In its latest admission, the IRS says last year’s hack into the agency’s “Get Transcripts” system is much worse than was thought. Hackers made off with Social Security numbers and other information for more than 700,000 taxpayers – double previous estimates.

Last year, the IRS said hackers stole the private information of more than 100,000 taxpayers, then they increased that number last August to 334,000 Americans. Using that stolen information, scammers successfully filed bogus tax refunds and defrauded the government of $50 million in federal funds.

Now, we’re learning it was way, way worse. Last week, the IRS added another 390,000 accounts to the list of targeted Americans. Another 500,000 taxpayers were targeted, but those attempts failed.

This is still different from the recent hacking where 464,000 unique Social Security numbers were used to help generate electronic filing personal information numbers (PINS). Only 101,000 Social Security numbers were successful.

This is a dizzying number of hackings. It is becoming difficult to keep up with them, which is an indictment on the IRS. Hackers and scammers don’t get tired of trying to break into the Fort Knox of personal information, because the IRS has fumbled security and data protection.

Worse, as Wired magazine explains, one year is a lot of time for nearly 400,000 people to be have been vulnerable for identity theft and fraudulent stolen returns without knowing it:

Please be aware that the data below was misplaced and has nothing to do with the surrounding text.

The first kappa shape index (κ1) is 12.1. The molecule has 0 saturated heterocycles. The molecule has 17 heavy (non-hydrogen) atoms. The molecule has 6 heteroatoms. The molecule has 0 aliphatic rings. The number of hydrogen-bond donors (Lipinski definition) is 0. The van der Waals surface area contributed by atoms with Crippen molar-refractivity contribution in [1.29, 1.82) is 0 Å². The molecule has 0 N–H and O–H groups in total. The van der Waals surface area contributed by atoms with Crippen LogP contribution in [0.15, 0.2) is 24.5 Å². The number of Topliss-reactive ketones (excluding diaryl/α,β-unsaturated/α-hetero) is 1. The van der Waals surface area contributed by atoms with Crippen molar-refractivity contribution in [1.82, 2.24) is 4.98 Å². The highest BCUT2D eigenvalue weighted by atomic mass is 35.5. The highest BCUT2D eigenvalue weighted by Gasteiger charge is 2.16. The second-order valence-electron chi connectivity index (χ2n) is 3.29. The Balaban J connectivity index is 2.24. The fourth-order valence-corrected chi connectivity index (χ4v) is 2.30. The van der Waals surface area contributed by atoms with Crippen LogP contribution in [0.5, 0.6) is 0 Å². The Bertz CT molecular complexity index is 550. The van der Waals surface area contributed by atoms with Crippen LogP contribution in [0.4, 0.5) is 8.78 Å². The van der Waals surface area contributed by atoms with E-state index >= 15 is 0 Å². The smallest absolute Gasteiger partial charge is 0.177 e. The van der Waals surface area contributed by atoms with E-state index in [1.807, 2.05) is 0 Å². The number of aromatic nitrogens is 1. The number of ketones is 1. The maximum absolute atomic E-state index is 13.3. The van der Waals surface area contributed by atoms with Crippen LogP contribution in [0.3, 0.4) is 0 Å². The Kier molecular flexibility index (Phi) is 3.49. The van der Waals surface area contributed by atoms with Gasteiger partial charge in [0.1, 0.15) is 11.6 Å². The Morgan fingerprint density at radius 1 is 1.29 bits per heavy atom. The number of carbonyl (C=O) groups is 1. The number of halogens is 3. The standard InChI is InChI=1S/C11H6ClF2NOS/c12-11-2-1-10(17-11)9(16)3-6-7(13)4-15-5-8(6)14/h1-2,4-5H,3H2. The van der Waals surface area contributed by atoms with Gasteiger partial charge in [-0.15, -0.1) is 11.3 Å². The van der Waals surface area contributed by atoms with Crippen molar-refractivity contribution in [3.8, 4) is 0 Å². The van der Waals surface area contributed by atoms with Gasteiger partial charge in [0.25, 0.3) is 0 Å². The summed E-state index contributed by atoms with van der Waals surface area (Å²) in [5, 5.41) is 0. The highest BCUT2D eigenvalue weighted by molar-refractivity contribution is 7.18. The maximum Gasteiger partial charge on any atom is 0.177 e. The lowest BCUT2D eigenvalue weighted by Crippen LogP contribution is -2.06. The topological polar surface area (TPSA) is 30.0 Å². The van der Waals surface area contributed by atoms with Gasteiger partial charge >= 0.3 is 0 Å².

The revelations come at the end of a nine-month investigation by the Treasury Inspector General for Tax Administration, which hopefully means that it’s the last of upward revisions. The IRS also notes that not all of these cases necessarily involve malevolent actors.

“TIGTA investigators identified suspicious email addresses that made multiple attempts to access accounts,” the agency said in a statement today. “It is possible that some of those identified may be family members, tax return preparers, or financial institutions using a single email address to attempt to access more than one account.”

For now, just keep an eye on your mailbox next week. And if you have a notice from the IRS, brace yourself for the very real possibility of identity theft.

Sadly, we don’t really know if this is the end of last year’s hacking saga. The IRS is either being less than forthcoming about the magnitude of the problem to save face or is clueless about the scope of the problem. Both cases are scary and give us more good reasons to question the IRS  management, judgment and motives.

The IRS has no good explanation, but plans to push all customer service operations online, which makes us nervous given the agency's inability to protect information.